Fracking Good Geography, Howell
He [Lord Howell] had said that fracking, a form of shale gas extraction, should take place in the North East because there were large uninhabited areas.
But he told the [Telegraph] newspaper north-east England was not “in his mind at all” when he made the comments “but it came out of my mouth as the North East”.
BBC News Website 1 August 2013 Fracking comments peer Lord Howell meant North West
This is a story that keeps on giving! (See previous post.)
He said it was a “stupid error” to mention anywhere at all.
Lord Howell added: “The general story is right – that we want the derricks for fracking to be far away from residences in unloved places that are not environmentally sensitive.
“It’s odd that they’ve decided to do this in sensitive places down in Sussex.”
Ian Roberts from anti-fracking group Resident Action On Fylde Fracking said the mistake was “not funny at all” and described Lord Howell as “ignorant”.
“This man until recently has been a government adviser on energy policy and he is George Osborne’s father-in-law so he is not some old buffoon who is getting a bit confused,” he said.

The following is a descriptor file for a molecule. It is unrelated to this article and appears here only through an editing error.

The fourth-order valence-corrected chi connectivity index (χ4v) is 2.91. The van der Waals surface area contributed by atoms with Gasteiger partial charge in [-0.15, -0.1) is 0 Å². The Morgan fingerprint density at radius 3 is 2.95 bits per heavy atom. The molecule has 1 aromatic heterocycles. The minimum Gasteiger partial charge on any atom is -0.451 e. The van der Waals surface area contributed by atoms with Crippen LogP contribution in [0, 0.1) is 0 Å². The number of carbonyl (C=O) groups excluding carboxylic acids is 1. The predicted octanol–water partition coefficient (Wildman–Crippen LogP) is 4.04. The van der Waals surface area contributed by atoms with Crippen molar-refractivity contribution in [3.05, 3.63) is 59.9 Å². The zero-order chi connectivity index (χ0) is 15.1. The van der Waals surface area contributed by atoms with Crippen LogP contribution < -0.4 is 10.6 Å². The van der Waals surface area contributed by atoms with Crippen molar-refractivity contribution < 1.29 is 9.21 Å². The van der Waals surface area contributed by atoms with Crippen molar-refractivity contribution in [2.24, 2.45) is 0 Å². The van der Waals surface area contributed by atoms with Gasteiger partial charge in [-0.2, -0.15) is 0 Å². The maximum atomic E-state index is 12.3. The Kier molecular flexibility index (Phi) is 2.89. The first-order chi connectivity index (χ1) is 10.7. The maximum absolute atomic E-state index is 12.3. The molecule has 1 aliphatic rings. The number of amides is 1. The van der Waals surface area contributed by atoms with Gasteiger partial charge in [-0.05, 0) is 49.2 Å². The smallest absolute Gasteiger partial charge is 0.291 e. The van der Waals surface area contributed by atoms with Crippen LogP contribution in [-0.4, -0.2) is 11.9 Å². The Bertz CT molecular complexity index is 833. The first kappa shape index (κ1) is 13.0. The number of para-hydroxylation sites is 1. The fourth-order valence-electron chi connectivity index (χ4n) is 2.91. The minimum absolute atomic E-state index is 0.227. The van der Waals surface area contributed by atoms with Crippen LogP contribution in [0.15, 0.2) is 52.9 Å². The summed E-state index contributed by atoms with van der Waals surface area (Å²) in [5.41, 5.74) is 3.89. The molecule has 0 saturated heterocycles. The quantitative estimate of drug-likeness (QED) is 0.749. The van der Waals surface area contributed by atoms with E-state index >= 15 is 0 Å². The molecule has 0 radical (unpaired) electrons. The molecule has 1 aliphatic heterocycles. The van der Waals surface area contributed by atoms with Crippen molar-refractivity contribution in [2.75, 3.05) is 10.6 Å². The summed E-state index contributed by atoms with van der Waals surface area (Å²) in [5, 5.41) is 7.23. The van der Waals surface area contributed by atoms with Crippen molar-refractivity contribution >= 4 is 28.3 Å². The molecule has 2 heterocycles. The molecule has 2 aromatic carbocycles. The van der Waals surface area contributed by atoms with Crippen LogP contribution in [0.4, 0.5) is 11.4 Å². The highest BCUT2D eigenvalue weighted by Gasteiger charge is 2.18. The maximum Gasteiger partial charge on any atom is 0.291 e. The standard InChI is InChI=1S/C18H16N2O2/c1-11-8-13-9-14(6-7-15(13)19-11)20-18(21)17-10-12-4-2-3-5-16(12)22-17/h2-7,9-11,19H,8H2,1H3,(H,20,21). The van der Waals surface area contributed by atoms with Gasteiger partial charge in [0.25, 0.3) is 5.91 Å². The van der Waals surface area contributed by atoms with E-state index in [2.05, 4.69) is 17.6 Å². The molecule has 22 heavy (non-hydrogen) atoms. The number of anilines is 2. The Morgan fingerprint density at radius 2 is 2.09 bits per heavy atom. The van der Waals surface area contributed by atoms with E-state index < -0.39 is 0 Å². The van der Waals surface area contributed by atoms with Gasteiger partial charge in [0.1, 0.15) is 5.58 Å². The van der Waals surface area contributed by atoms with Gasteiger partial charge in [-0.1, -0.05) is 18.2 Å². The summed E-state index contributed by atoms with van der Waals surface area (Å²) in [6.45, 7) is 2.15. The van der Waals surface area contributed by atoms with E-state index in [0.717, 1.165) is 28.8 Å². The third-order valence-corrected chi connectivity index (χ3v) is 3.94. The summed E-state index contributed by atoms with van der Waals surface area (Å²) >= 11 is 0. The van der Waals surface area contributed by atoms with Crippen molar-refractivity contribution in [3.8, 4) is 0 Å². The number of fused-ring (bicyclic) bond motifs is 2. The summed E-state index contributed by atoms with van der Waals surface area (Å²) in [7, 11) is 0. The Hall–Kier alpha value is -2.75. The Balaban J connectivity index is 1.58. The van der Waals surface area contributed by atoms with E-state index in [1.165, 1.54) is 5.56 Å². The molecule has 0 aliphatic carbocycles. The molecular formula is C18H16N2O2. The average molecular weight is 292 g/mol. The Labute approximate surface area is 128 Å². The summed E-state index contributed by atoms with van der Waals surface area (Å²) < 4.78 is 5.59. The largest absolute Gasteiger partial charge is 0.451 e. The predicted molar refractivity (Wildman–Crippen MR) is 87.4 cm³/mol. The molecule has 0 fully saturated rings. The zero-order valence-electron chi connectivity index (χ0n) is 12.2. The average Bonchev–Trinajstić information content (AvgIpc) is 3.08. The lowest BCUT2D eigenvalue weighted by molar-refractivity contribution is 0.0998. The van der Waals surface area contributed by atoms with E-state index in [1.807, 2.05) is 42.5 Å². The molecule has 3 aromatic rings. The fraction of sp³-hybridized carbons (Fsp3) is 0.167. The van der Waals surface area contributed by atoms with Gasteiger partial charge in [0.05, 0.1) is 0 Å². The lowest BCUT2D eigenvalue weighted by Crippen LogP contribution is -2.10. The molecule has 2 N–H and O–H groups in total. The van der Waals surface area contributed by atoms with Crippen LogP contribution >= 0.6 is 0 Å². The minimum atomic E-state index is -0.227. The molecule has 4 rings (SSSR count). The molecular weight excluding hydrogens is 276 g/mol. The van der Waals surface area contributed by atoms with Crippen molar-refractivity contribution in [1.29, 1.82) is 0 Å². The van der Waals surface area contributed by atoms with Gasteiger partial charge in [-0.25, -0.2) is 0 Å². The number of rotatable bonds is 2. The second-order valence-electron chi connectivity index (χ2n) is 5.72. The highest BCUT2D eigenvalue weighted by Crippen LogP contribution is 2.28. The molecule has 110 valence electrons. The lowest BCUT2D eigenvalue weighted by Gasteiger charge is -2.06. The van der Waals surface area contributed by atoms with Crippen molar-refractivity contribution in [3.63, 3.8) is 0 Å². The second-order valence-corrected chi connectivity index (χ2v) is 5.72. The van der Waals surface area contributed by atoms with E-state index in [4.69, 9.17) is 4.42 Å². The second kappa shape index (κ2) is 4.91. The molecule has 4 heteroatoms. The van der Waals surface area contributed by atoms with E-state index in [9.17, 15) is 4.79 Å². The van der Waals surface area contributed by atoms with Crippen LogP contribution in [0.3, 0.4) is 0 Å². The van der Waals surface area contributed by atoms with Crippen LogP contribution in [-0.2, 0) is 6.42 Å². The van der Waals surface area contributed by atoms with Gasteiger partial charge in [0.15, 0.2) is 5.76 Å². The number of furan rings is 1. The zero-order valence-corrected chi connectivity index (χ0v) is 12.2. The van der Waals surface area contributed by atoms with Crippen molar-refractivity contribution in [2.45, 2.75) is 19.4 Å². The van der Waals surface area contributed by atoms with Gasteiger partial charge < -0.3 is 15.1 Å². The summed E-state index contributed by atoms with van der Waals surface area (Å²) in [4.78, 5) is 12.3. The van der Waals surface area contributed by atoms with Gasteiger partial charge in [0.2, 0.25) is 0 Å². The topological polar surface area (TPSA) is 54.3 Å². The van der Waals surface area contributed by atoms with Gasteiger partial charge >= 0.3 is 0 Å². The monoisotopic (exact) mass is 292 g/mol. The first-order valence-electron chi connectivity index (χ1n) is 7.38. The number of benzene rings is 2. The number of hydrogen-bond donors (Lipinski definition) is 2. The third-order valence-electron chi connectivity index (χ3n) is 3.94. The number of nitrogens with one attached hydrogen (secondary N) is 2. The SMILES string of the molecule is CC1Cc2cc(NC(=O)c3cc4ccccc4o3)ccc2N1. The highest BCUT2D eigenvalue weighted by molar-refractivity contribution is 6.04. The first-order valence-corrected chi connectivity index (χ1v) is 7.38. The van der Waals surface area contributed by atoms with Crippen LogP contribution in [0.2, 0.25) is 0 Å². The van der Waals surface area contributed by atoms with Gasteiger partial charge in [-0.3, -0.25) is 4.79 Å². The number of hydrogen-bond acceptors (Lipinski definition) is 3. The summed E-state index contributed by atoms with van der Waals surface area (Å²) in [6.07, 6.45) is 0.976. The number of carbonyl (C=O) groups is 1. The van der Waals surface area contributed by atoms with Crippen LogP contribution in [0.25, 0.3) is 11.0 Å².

Although quite how being father-in-law to George Osborne can be evidence that one is not an old buffoon eludes me. And why Fylde should be more “unloved” than Sussex is a mystery to me.
The Telegraph says:
Lord Howell, … is talking about exploratory drilling in the South Downs National Park, around undoubtedly beautiful, undesolate and, more importantly, Tory-voting places such as Balcombe and Fernhurst. Fracking – hydraulic fracturing of rock to release natural gas – is the new bogeyman of the environmental movement, an activity said to be responsible for serious pollution above ground and below, contaminating water tables used for human consumption.
The South Downs seems to be a very sensible place for this sort of activity. If it must occur (and if it is so safe) it should be close to the users of that energy. You can probably nestle (fracking) gas-powered power stations in folds in the Downs directly above the fracking sites and then minimise the number of pylons and overhead lines necessary to deliver all this energy to the growing South East. The result is possibly “less intrusive” than a few wind turbines – although why they should be more intrusive when built on the South Downs than when built on the North Pennines I do not understand.
I hope Lord Howell is not typical of the members of the Lords. Part of the justification for the second chamber is to act as a (sensible) break on an otherwise all-powerful first chamber.
The North is not “Uninhabited and desolate”; the Lord is “Uninformed and Desperate”.